Saturday, 23 August 2014

1980: Why Annie Walker Doesn't Like Pubs...

A nice little magazine article here from March 1980, featuring the wonderful Doris Speed, Mrs Walker of the Street.

Annie at that time, of course, was the landlady of the Rovers Return and held the place in great esteem - she regarded it as the hub of the local community, a place where customers could hopefully be taught better manners, and, of course, the building was also her home and housed many memories of her beloved late husband Jack.

Annie took great pride in the Rovers.

But the licensee's life was not one Doris Speed cared to contemplate in reality...

Back to 1980 for the facts...

Doris Speed - Coronation Street's Mrs Annie Walker, Britain's best-loved landlady - has a shocking confession: "I don't like pubs."

The sharp-tongued "boss" of the Rovers Return says: "I think I would have made a very bad landlady in real life. I've never drawn a pint. If I drink at all it's when I go out to dinner.

I NEVER go to pubs when I get off The Street's set in Manchester," says the real-life Doris.

"Arthur Leslie, who played my husband, and I were offered pubs by breweries who thought it would be a good idea.

"I think if he'd retired he'd have taken a pub - but this wouldn't appeal to me.

"If I do go to a restaurant I'd never perch on a bar stool, because somebody would either say 'Can I buy you a drink?' or would ask me to pull a pint.

"Mind you, very nice things do happen. I was having dinner with a woman friend and we had a sherry and a bottle of wine. I was the hostess and the time came for me to pay the bill.

"To my surprise, the waitress told us our drinks had already been paid for by a man who'd been eating elsewhere in the restaurant.

"He'd already left - without speaking to us - so we couldn't thank him. Now isn't that nice?"

To relax between recording the series, Doris plays bridge with other cast members.

She says: "I play with Johnny Briggs (The Street's factory boss, Mike Baldwin), Bill Roache (Ken Barlow) and Bernard Youens.

"Now, you'd never expect Stan Ogden to play bridge, would you?"

But some things must remain her private property, she says. She's unmarried and she lived with her mother until her death a few years ago.

Doris insists that the rest of her home life must not come under public scrutiny - and the same goes for her age.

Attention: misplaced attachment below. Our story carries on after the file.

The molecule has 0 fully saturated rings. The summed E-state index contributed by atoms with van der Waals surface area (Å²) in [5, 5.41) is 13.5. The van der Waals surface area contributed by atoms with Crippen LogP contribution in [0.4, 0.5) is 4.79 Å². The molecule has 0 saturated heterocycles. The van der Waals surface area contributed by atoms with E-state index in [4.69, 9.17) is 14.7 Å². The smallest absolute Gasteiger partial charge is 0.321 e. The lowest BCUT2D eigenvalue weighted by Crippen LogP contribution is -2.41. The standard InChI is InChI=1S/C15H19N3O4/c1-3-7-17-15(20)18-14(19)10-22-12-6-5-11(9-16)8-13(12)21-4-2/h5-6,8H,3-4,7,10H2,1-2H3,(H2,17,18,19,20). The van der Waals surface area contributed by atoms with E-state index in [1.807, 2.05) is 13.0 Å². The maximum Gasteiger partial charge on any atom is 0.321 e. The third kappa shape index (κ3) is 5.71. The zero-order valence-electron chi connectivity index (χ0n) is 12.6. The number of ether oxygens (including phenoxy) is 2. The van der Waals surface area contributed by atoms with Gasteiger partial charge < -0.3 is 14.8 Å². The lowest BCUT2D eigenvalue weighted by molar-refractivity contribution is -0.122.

She has been playing Annie now for almost twenty years [Andy's note: The Street would celebrate its twentieth anniversary in December 1980] and she's become fond of The Street's "Lady Muck".

"It's just the way Annie has developed - she's become a bit of a show-off. And possibly people believe that, if they talk to me, I'll be a bit like Annie - sharp.

"I like it, though, when Betty Turpin (played by Betty Driver) and Bet Lynch (that's Julie Goodyear) say things behind my back like 'Lady Muck'. They call me 'Barbara Cartland' too."

Her ambition is to be a successful stage actress.

"I'm quite good." she says, "but I don't get asked back. You have to give Granada six or eight weeks notice if you want to appear in something other than The Street - and most producers want you within a month.

"As for Annie, I think her ambition would still have been to be a landlady - but in a rather more exalted sphere. She'd love to have had a country pub, probably in Cheshire."

But that certainly isn't Doris' idea of the high life.


  1. Isn't it sad that when the papers revealed Doris' age that she left in 1983 - you could see here how important her privacy was to her. How long do you think she would've stayed otherwise? Till her death?

    1. Doris was such a private person, it's hard to know how long she might have stayed and exactly what all the issues were surrounding her departure. And, of course, she didn't make the decision to leave straight away. Annie finally gave up the Rovers some way into 1984. Annie was my all-time favourite Corrie character.